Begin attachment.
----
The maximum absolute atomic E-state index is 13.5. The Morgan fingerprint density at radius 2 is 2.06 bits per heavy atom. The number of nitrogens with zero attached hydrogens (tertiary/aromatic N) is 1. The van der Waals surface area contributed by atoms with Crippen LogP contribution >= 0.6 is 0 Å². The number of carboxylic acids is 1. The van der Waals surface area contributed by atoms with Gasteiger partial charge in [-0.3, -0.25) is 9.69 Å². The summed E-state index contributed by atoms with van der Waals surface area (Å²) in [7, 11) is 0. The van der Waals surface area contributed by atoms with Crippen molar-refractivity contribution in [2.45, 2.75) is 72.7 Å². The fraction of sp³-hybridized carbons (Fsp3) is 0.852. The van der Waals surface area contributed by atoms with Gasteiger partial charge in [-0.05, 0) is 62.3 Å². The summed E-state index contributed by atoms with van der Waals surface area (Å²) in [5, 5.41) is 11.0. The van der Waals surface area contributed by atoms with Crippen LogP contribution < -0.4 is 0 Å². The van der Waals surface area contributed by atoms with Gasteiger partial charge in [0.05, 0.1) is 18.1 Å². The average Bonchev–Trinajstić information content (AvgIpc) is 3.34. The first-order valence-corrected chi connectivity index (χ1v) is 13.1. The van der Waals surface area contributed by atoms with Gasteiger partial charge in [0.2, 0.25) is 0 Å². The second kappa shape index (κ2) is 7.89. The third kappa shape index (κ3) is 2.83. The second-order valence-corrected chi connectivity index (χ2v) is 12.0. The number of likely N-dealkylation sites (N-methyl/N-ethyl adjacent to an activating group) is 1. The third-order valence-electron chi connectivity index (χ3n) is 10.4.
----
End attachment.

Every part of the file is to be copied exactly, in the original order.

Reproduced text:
The maximum absolute atomic E-state index is 13.5. The Morgan fingerprint density at radius 2 is 2.06 bits per heavy atom. The number of nitrogens with zero attached hydrogens (tertiary/aromatic N) is 1. The van der Waals surface area contributed by atoms with Crippen LogP contribution >= 0.6 is 0 Å². The number of carboxylic acids is 1. The van der Waals surface area contributed by atoms with Gasteiger partial charge in [-0.3, -0.25) is 9.69 Å². The summed E-state index contributed by atoms with van der Waals surface area (Å²) in [7, 11) is 0. The van der Waals surface area contributed by atoms with Crippen molar-refractivity contribution in [2.45, 2.75) is 72.7 Å². The fraction of sp³-hybridized carbons (Fsp3) is 0.852. The van der Waals surface area contributed by atoms with Gasteiger partial charge in [-0.05, 0) is 62.3 Å². The summed E-state index contributed by atoms with van der Waals surface area (Å²) in [5, 5.41) is 11.0. The van der Waals surface area contributed by atoms with Crippen LogP contribution < -0.4 is 0 Å². The van der Waals surface area contributed by atoms with Gasteiger partial charge in [0.05, 0.1) is 18.1 Å². The average Bonchev–Trinajstić information content (AvgIpc) is 3.34. The first-order valence-corrected chi connectivity index (χ1v) is 13.1. The van der Waals surface area contributed by atoms with Gasteiger partial charge in [0.2, 0.25) is 0 Å². The second kappa shape index (κ2) is 7.89. The third kappa shape index (κ3) is 2.83. The second-order valence-corrected chi connectivity index (χ2v) is 12.0. The number of likely N-dealkylation sites (N-methyl/N-ethyl adjacent to an activating group) is 1. The third-order valence-electron chi connectivity index (χ3n) is 10.4.